Three other results have important implications for the use of wearable motion sensors in pediatric populations. First, most variables decreased slightly with increasing age and had high variability within each age (e.g., scatterplot panels in Figures 1,2). These findings are consistent with the general decrease in physical activity in children as they move into adolescence (45). Thus, researchers can select a wide range around their target ages, when identifying referent control or comparison data for their population of interest. Second, unlike with physical activity measures (45), sex had small influences on only three of 25 variables. Indeed the between sex difference for each variable (middle column of Table 3) was much smaller than the day-to-day variability (adjacent, right column of Table 3) and minimal compared to the sample standard deviation (2nd column of Table 2). Researchers therefore can feel confident in using referent data from both sexes for most variables. And third, the estimates of day-to-day variance (right two columns in Table 3) indicate that researchers may want to consider a trade-off between stability of the variable of interest and participant burden. These estimates are computed from 2 to 4 wearing days, which is much shorter than the weeks to months data collection used for determining physical activity (45). The moderate to excellent ICC values indicate that averaging across the 2–4 days produces stable values. For variables with lower day-to-day variance (e.g., use ratio, D and ND frequency variables), sensor wearing periods of 2 days may be sufficient to capture a precise estimate. For variables with higher day-to-day variance (e.g., D and ND jerk and entropy), longer sensor wearing periods may be needed to achieve greater precision. Many clinical studies often require that assessments occur repeatedly over weeks or months. In our experience, participants tend to be more compliant with repeated wearing when the individual wearing periods are shorter. The values in Tables 2, 3 can also assist the design of longitudinal studies, providing data to estimate the amount of change that may be detectable (or considered real change) over time for each variable. The R Shiny object serves as an important extension of this paper, giving anyone the opportunity to explore these data for their own research or clinical questions.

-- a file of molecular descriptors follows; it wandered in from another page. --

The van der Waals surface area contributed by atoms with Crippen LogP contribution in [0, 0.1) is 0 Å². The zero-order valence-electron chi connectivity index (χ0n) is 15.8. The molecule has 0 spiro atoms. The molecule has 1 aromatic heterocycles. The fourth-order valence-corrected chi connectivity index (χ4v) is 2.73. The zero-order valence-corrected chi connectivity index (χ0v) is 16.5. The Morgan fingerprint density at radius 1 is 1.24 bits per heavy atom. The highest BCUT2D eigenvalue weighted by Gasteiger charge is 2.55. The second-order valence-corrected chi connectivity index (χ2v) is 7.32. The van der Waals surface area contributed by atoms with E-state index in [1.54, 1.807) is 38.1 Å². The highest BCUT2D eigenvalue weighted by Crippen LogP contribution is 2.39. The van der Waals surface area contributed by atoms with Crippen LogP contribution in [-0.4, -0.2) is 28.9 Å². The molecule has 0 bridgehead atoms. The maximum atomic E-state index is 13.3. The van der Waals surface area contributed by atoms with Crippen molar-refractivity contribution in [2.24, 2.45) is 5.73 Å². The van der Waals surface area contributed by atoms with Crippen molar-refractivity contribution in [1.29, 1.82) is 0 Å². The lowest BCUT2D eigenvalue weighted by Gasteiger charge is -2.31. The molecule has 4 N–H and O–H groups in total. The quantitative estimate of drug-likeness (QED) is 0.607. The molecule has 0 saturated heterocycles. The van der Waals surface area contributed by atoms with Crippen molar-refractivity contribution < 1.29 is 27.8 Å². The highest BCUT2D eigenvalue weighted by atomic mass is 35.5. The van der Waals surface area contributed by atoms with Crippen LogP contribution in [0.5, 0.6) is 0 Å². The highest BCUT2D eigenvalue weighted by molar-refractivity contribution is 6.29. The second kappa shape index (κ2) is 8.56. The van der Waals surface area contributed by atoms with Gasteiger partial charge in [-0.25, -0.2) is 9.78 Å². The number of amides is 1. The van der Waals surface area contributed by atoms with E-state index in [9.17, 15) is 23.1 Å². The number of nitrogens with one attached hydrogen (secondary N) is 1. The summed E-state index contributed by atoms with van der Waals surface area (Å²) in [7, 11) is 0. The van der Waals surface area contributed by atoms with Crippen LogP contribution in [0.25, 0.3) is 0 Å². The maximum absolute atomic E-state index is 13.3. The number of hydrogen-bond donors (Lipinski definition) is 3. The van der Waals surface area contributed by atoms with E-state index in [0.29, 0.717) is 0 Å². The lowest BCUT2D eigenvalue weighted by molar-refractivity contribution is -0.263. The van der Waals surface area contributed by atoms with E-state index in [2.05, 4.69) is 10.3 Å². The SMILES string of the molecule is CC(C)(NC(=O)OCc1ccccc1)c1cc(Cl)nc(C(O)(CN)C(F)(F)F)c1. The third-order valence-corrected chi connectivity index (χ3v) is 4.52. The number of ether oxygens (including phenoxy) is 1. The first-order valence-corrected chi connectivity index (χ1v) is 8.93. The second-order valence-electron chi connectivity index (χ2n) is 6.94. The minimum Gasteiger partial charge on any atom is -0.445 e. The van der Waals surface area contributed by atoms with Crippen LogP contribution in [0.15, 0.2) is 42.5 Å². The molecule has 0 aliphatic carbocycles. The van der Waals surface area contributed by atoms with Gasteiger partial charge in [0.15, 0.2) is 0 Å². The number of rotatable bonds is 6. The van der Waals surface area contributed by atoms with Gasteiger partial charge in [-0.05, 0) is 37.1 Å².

Two main limitations of this data set are its demographic make-up and its sample size. As with many existing data sets, persons of color and under-resourced children were under-represented. While the sample included 622 recording days, the data came from 222 children. We intentionally labeled it “referent” data, since the sample was not large enough to merit the label of “normative” data across the age range of 3–17. An additional limitation to ponder is that values were not always calculated from the same duration of wearing time. We used 10 h of recording as the minimum included here, i.e., the minimum to sufficiently sample movement activity for a day. Average device wearing time was high at 21.4 h (Table 2), with a median value of 24 h. Different recording durations could have the largest influence on the Duration variables, since variables in other categories are primarily statistical features of the signal and not sums. Most of the included recording days that were <24 h were in the younger children, where parents helped the child don the devices after waking up and then removed them at bedtime. Despite the shorter recording time in some participants, we were able to detect similar relationships between age and the Duration variables as with age and the Intensity and Complexity variables. These relationships suggest that the influence of different recording lengths may be minimal.